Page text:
Method .casefold() returns casefolded Address object which is useful for comparing with strings whereas comparing with other Address object casefolds automatically python3 a = Address("John <[email protected]>") c = a.casefold() a is not c, a == c, == "john", !=

Method .is_valid(check_mx=False) returns boolean if the format is valid. When check_mx set to True, MX server is inquired too.

Since the Address is a subclass of str, you can safely join such objects.

python3 ", ".join([a, a]) # "John <[email protected]>, "John <[email protected]>" a + " hello" # "John <[email protected]> hello"

Address objects are equal if their e-mail address are equal. (Their real names might differ.) Address object is equal to a string if the string contains its e-mail address or the whole representation.

python3 "[email protected]" == Address("John <[email protected]>") == "John <[email protected]>" # True

Concerning to, cc, bcc and reply-to, multiple addresses may always be given in a string, delimited by comma (or semicolon). The .get(address:bool, name:bool) method may be called on an Address object to filter the desired information. ```python3 e = (Envelope() .to("[email protected]") .to("[email protected], John") .to(["[email protected]"]))

[str(x) for x in] # ["[email protected]", "John", "[email protected]"] [x.get(address=False) for x in] # ["", "John", ""] [x.get(name=True) for x in] # ["[email protected]", "John", "[email protected]"] # return an address if no name given [x.get(address=True) for x in] # ["[email protected]", "[email protected]", "[email protected]"] # addresses only ```

For some exotic cases, Address tends to do the parsing job better than the underlying standard library (see the bug report from 2004).

```python3 from email.utils import parseaddr from envelope import Address parseaddr("[email protected] bob@example.malware")

('', '[email protected]') -> empty name and wrong address

Address("[email protected] bob@example.malware").address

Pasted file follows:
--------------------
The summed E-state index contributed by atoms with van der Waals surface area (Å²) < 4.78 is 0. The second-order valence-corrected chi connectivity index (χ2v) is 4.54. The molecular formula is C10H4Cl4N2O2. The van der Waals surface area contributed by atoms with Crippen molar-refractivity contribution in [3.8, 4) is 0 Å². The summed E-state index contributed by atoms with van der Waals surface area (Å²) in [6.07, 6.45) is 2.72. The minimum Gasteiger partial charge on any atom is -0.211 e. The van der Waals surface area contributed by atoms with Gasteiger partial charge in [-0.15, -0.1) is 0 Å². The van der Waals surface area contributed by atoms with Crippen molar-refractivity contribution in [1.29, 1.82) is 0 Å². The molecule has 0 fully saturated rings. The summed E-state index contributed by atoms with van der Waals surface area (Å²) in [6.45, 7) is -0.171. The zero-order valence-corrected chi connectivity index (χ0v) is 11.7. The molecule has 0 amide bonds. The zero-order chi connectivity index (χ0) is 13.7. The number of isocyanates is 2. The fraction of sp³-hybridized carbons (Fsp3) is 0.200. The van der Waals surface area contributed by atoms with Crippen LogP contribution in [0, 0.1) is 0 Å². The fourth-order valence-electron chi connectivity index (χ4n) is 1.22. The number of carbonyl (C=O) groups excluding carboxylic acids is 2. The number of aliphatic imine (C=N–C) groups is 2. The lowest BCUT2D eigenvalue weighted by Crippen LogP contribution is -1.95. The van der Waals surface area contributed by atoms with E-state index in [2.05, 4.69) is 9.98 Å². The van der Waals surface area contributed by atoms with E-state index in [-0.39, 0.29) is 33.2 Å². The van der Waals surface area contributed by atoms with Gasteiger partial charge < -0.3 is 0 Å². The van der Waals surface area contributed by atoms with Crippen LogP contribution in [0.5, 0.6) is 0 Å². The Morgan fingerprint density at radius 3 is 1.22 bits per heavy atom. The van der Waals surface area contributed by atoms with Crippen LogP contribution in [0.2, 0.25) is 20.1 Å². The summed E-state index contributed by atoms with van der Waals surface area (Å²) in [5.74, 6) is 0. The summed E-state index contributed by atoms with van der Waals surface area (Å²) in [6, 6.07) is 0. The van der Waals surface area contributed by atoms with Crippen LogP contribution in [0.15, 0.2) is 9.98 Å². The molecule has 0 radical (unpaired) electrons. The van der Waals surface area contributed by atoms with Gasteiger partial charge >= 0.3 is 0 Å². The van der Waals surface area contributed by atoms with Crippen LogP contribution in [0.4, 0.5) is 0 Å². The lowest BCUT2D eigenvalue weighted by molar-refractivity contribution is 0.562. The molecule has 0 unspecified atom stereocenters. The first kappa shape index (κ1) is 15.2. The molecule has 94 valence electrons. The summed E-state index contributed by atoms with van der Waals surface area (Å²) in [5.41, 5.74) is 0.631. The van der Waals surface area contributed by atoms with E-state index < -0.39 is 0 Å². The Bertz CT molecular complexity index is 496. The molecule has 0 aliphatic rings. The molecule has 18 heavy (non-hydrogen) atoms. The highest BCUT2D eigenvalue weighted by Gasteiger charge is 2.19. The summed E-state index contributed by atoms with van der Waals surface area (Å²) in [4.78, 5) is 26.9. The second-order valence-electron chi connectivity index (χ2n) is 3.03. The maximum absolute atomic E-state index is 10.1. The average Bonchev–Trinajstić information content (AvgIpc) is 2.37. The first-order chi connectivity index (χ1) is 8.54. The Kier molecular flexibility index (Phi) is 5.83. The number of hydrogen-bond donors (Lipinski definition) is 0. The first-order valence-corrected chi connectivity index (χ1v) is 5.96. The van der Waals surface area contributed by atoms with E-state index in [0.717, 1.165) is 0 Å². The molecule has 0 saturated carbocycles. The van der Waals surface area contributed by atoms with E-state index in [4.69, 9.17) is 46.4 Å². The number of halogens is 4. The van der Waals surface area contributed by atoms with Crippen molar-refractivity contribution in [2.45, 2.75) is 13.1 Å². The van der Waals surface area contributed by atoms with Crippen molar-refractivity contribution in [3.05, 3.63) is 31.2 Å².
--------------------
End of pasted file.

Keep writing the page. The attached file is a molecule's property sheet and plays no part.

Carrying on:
'[email protected]' -> the right address



Since we tend to keep the API simple and do the least amount of backward incompatible changes, it is hard to decide the right way. Your suggestions are welcome! Following methods have no stable API, hence their name begins with an underscore.

  • _report(): Accessing multipart/report.

Currently only XARF is supported in the moment. You may directly access the fields, without any additional json parsing.

python3 if xarf := Envelope.load(path="xarf.eml")._report(): print(xarf['SourceIp']) # ''

Envelope object

Converting object to str or bool

When successfully signing, encrypting or sending, object is resolvable to True and signed text / produced e-mail could be obtained via str().

python3 o = Envelope("message", sign=True) str(o) # signed text bool(o) # True

Object equality

Envelope object is equal to a str, bytes or another Envelope if their bytes are the same. ```python3

Envelope objects are equal

sign = {"message": "message", "sign": True} Envelope(sign) == Envelope(sign) # True bytes(Envelope(**sign)) # because their bytes are the same

b'-----BEGIN PGP SIGNED MESSAGE-----\nHash: SHA512\n\nmessage\n-----BEGIN PGP SIGNATURE-----\n\niQEzBAEBCgAdFiE...\n-----END PGP SIGNATURE-----\n'

however, result of a PGP encrypting produces always a different output

encrypt = {"message": "message", "encrypt": True, "from_": False, "to": "[email protected]"} Envelope(encrypt) != Envelope(encrypt) # Envelope objects are not equal ```


Signing and encrypting

Sign the message. python3 Envelope(message="Hello world", sign=True)

Sign the message loaded from a file by standard pathlib library python3 from pathlib import Path Envelope(message=Path("/tmp/message.txt"), sign=True)

Sign the message got from a file-stream python3 with open("/tmp/message.txt") as f: Envelope(message=f, sign=True)

Sign and encrypt the message so that's decryptable by keys for [email protected] and [email protected] (that should already be loaded in the keyring). python3 Envelope(message="Hello world", sign=True, encrypt=True, from_="[email protected]", to="[email protected]")